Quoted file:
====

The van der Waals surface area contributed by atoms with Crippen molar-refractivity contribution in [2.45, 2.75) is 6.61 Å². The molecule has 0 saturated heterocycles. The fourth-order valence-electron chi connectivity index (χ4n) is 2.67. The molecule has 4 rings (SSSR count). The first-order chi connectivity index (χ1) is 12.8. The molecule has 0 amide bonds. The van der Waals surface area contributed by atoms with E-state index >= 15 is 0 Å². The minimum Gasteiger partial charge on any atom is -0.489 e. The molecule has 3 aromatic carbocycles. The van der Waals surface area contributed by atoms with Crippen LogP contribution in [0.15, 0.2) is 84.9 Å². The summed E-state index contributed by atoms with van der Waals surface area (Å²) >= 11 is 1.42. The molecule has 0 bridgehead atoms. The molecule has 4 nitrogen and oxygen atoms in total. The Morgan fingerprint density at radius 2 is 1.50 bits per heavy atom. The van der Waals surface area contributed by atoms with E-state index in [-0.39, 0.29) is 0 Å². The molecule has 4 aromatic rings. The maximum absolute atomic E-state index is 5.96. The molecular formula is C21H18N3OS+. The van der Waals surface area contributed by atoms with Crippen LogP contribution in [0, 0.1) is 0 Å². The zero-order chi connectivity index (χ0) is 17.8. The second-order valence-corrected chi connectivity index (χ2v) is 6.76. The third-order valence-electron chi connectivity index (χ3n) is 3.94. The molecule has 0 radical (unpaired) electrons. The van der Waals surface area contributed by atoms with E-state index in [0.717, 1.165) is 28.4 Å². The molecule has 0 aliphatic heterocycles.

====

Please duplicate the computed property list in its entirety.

The van der Waals surface area contributed by atoms with Crippen molar-refractivity contribution in [2.45, 2.75) is 6.61 Å². The molecule has 0 saturated heterocycles. The fourth-order valence-electron chi connectivity index (χ4n) is 2.67. The molecule has 4 rings (SSSR count). The first-order chi connectivity index (χ1) is 12.8. The molecule has 0 amide bonds. The van der Waals surface area contributed by atoms with E-state index >= 15 is 0 Å². The minimum Gasteiger partial charge on any atom is -0.489 e. The molecule has 3 aromatic carbocycles. The van der Waals surface area contributed by atoms with Crippen LogP contribution in [0.15, 0.2) is 84.9 Å². The summed E-state index contributed by atoms with van der Waals surface area (Å²) >= 11 is 1.42. The molecule has 0 bridgehead atoms. The molecule has 4 nitrogen and oxygen atoms in total. The Morgan fingerprint density at radius 2 is 1.50 bits per heavy atom. The van der Waals surface area contributed by atoms with E-state index in [-0.39, 0.29) is 0 Å². The molecule has 4 aromatic rings. The maximum absolute atomic E-state index is 5.96. The molecular formula is C21H18N3OS+. The van der Waals surface area contributed by atoms with Crippen LogP contribution in [0, 0.1) is 0 Å². The zero-order chi connectivity index (χ0) is 17.8. The second-order valence-corrected chi connectivity index (χ2v) is 6.76. The third-order valence-electron chi connectivity index (χ3n) is 3.94. The molecule has 0 radical (unpaired) electrons. The van der Waals surface area contributed by atoms with E-state index in [0.717, 1.165) is 28.4 Å². The molecule has 0 aliphatic heterocycles.